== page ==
Shaming the Sick: Addiction and Stigma

  1. Table of ContentsPrint
  2. Defining Stigma
  3. How Prevalent is Addiction Stigma?
  4. How Stigma Hurts
  5. Fighting Back Against Stigma

Man in despair facing mirror

The concept of stigma describes the powerful, negative perceptions commonly associated with substance abuse and addiction. Stigma has the potential to negatively affect a person’s self-esteem, damage relationships with loved ones, and prevent those suffering from addiction from accessing treatment.

Stigma is a public health issue — it contributes to high rates of death, incarceration, and mental health concerns among dependent populations.

Defining Stigma

Stigma is defined as a set of negative beliefs that a group or society holds about a topic or group of people. According to the World Health Organization (WHO), stigma is a major cause of discrimination and exclusion and it contributes to the abuse of human rights. When a person experiences stigma they are seen as less than because of their real or perceived health status. Stigma is rarely based on facts but rather on assumptions, preconceptions, and generalizations; therefore, its negative impact can be prevented or lessened through education. Stigma results in prejudice, avoidance, rejection, and discrimination against people who have a socially undesirable trait or engage in culturally marginalized behaviors, such as drug use (Link, 2001).

Family, friends and the general public can carry negative feelings about drug use or behavior. They may even use derogatory terms such as “junkie,” “alcoholic,” or “crackhead.” These thoughts, feelings, and labels can create and perpetuate stigma.


How Prevalent is Addiction Stigma?

We live in a society where millions of Americans are dependent on drugs or alcohol and only a small percentage receive treatment at a facility. In fact, the 2014 National Survey on Drug Use and Health found that 21.5 Americans age 12 and older had a substance use disorder in the previous year; however, sadly only 2.5 million received the specialized treatment they needed.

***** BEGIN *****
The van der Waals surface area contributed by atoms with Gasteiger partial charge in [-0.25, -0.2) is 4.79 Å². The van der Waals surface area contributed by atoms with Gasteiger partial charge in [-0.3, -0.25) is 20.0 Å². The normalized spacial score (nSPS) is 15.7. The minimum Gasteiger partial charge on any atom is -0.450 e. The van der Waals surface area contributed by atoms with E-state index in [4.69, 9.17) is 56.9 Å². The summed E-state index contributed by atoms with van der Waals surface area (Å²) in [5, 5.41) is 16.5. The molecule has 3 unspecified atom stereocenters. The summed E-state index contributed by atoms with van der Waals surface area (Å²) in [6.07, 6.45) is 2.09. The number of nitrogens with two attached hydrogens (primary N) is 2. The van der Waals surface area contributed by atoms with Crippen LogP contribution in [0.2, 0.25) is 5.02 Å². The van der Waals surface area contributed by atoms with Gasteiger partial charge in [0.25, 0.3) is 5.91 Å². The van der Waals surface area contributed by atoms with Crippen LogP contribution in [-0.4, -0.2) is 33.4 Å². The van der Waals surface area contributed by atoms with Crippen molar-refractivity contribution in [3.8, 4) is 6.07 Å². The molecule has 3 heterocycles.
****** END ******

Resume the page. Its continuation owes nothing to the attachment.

Stigma affects all of us – and nearly everyone has felt stigmatized or has stigmatized others at some point in their lives. In a study done by Johns Hopkins Bloomberg School of Public Health, the general public was more likely to have negative attitudes towards those dealing with drug addiction than those who were dealing with mental illness. Additionally, researchers found that people don’t generally support insurance, housing, and employment policies that benefited people who were dependent on drugs (JHU, 2014).

A Picture of Stigma

Becoming dependent on drugs can happen to anyone. It’s important to keep in mind that we can all do a better job of decreasing stigma around drug use.

Recovery Brands conducted a survey of people who use drugs, and respondents provided written reflections about what they wished people or society at large understood about addiction. Their responses help illustrate the importance of remaining kind, compassionate, and human. The image below includes quotes from some of the respondents.

DA- Stigma Library Page V2


How Stigma Hurts

Stigma can negatively impact a number of areas, including:

  • Willingness to attend treatment and access to healthcare.
  • Harm reduction.
  • Self-esteem and mental health.

Impact on Treatment

Unfortunately, people who experience stigma regarding their drug use are less likely to seek treatment, and this results in economic, social, and medical costs. In the United States, costs associated with untreated addiction (including those related to healthcare, criminal justice, and lost productivity) amounted to a whopping $510 billion (Harwood, 2000).